What's next for Whitmer?
|By Kyle Melinn|
Checking in with City Pulse readers' favorite politician: Grateful to serve and unsure of the futureAbout 13 years ago, 28-year-old Gretchen Whitmer knocked her first door in East Lansing and Meridian Township as a candidate for the 69th state House district.
The eager first-time candidate had a law degree. She had a couple of years’ experience as an attorney. She served on the staff of former House Speaker Curtis Hertel, Sr., father of Ingham County Register of Deeds Curtis Hertel, Jr.
Whitmer enjoyed some name ID as an East Lansing native and daughter of Blue Cross Blue Shield CEO Dick Whitmer.
Still, she was an unknown political quantity running against who was seen as the heir apparent to term-limited Rep. Laura Baird — Mary Lindemann, then-wife of popular Ingham County Drain Commissioner Pat Lindemann. Whitmer was not deterred.
“At the time, I looked at who else was running and I said, ‘You know, I could do as good of a job as any of them, maybe better than some,’” she remembered.
The remark wasn’t a personal slight to her spokesman, Bob McCann, who happened to be a fresh-out-of-college candidate that year.
“I just wanted to do it once,” McCann said.
Enough voters liked what Whitmer had to offer: 281 to be exact. She won the Democratic nomination and, ultimately, a seat in the state House of Representatives. The win proved a political springboard for Whitmer, who this month was named by City Pulse readers as the area’s Best Politician as part of the Top of the Town contest.
“I’m grateful for it,” Whitmer said of the recognition. “I find my name on lists, but when it’s my constituents, I´m grateful for it.”
Whitmer is the first Lansing-area elected leader not named Virg Bernero to win the award. And it comes after the mother of two has found herself embroiled in numerous hot issues.
The Senate Democratic caucus leader has become the go-to Democrat for public responses to Republican policy initiatives.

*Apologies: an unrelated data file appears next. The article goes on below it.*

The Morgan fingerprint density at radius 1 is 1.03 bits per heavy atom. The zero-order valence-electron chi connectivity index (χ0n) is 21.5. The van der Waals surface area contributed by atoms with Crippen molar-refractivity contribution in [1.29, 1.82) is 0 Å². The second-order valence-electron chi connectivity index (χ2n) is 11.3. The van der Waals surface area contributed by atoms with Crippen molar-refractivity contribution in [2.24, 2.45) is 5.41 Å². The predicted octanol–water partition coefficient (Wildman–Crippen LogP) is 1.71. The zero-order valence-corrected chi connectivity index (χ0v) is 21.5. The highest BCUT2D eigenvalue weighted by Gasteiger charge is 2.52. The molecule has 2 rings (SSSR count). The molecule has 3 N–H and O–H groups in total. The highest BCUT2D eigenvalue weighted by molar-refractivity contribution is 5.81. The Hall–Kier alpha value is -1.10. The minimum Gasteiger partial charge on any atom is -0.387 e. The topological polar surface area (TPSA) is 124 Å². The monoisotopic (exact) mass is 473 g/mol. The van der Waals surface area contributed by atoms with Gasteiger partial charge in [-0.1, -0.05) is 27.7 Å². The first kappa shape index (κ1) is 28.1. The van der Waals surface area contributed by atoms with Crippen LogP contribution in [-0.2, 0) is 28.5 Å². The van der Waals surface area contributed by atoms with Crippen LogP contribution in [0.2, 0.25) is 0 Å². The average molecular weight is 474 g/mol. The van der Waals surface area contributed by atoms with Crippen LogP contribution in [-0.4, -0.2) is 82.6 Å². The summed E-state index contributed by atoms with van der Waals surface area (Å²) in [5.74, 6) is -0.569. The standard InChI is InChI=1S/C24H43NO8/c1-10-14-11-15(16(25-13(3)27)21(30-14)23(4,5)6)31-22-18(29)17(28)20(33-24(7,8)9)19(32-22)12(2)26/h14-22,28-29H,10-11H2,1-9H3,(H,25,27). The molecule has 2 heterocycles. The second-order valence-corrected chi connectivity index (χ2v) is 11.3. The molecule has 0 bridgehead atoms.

When it appeared the Republican-led House and Senate were playing political football with anti-bullying legislation, Whitmer blew the whistle. Her passionate Senate floor speech in which she called out Republicans went national and helped shame legislative leaders into passing a more complete bill.
When then-Rep. Barb Byrum, D-Onondaga, and another female House member were banned from speaking on the House floor for a day for using the words “vagina” and “vasectomy” in debate, Whitmer rolled out the red carpet for a public performance of the play “Vagina Monologues” on the Capitol steps.
When questions arose about House Speaker Jase Bolger’s role in the party-switching fiasco last summer, Whitmer joined with then-Michigan Democratic Party Chairman Mark Brewer in a one-person grand jury request. The inquiry by Ingham County Circuit Judge Rosemarie Aquilina is ongoing.
When Republicans brought the Right to Work debate to the Capitol in December, Whitmer was among the vocal leaders speaking out about the Michigan State Police’s decision to close the Capitol to new visitors due to security concerns.
All the while, Whitmer was asked for months about her interest in being the Democrats’ gubernatorial nominee in 2014. She turned down the request.
Being elevated to the statewide and national scale, Whitmer said she fears, at times, her constituents may feel she is spending too much time on the road trying to promote the Democrats’ vision.
“I’ve got a lot more responsibility on my shoulders, but I’ll never forget where I come from,” she said. “When I’m at Meijer in the produce aisle, invariably a couple people will start talking to me about the substance of bills in front of us or their frustrations in navigating state government.”
It’s this latter part of her work — talking with individuals in the community — that Whitmer says she finds the most enjoyable. It’s the part she’ll miss the most when she’s termed out of the Legislature at the end of 2014.
Whitmer says she isn’t sure where she’ll end up after her term ends. She’s mentioned as a potential challenger to Republican Attorney General Bill Schuette. In 2010, Whitmer was mentioned as an AG candidate, too.
At the time, she declined a run, noting the young ages of her daughters. What has changed four years later?
“They’re four years older,” she said. “The things they are juggling are even that much more complex. At this juncture, I’m not prepared to throw my hat in any race.
“If there is an elected office in my future, it’s something I’m going to have to think long and hard on before I even consider throwing my hat in.”
If this ends up being it for Whitmer as a public servant, she said she’s been grateful to serve.
“I’ve found it very rewarding and a great opportunity. I encourage everyone to think about it.”